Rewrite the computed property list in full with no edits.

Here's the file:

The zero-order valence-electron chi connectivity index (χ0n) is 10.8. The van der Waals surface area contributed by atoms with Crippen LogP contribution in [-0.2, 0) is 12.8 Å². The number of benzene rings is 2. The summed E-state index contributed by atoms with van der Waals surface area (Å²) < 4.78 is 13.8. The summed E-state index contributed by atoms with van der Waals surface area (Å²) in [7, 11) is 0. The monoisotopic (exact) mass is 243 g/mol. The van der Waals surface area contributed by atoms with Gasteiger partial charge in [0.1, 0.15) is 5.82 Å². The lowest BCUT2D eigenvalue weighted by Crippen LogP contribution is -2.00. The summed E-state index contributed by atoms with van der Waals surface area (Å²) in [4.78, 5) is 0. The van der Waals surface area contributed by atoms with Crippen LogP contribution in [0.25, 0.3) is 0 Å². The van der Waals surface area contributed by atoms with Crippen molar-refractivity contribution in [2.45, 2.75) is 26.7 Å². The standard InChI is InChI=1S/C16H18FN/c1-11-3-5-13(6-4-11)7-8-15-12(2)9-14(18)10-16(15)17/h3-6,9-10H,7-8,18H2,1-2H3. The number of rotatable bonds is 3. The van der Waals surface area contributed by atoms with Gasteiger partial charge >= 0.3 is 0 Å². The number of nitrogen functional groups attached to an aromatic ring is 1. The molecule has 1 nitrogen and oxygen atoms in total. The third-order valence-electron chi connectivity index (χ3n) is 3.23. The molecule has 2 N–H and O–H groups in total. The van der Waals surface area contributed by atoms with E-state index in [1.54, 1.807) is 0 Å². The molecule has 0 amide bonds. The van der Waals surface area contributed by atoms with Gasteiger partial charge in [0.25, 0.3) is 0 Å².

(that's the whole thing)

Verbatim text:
The zero-order valence-electron chi connectivity index (χ0n) is 10.8. The van der Waals surface area contributed by atoms with Crippen LogP contribution in [-0.2, 0) is 12.8 Å². The number of benzene rings is 2. The summed E-state index contributed by atoms with van der Waals surface area (Å²) < 4.78 is 13.8. The summed E-state index contributed by atoms with van der Waals surface area (Å²) in [7, 11) is 0. The monoisotopic (exact) mass is 243 g/mol. The van der Waals surface area contributed by atoms with Gasteiger partial charge in [0.1, 0.15) is 5.82 Å². The lowest BCUT2D eigenvalue weighted by Crippen LogP contribution is -2.00. The summed E-state index contributed by atoms with van der Waals surface area (Å²) in [4.78, 5) is 0. The van der Waals surface area contributed by atoms with Crippen LogP contribution in [0.25, 0.3) is 0 Å². The van der Waals surface area contributed by atoms with Crippen molar-refractivity contribution in [2.45, 2.75) is 26.7 Å². The standard InChI is InChI=1S/C16H18FN/c1-11-3-5-13(6-4-11)7-8-15-12(2)9-14(18)10-16(15)17/h3-6,9-10H,7-8,18H2,1-2H3. The number of rotatable bonds is 3. The van der Waals surface area contributed by atoms with Gasteiger partial charge >= 0.3 is 0 Å². The number of nitrogen functional groups attached to an aromatic ring is 1. The molecule has 1 nitrogen and oxygen atoms in total. The third-order valence-electron chi connectivity index (χ3n) is 3.23. The molecule has 2 N–H and O–H groups in total. The van der Waals surface area contributed by atoms with E-state index in [1.54, 1.807) is 0 Å². The molecule has 0 amide bonds. The van der Waals surface area contributed by atoms with Gasteiger partial charge in [0.25, 0.3) is 0 Å².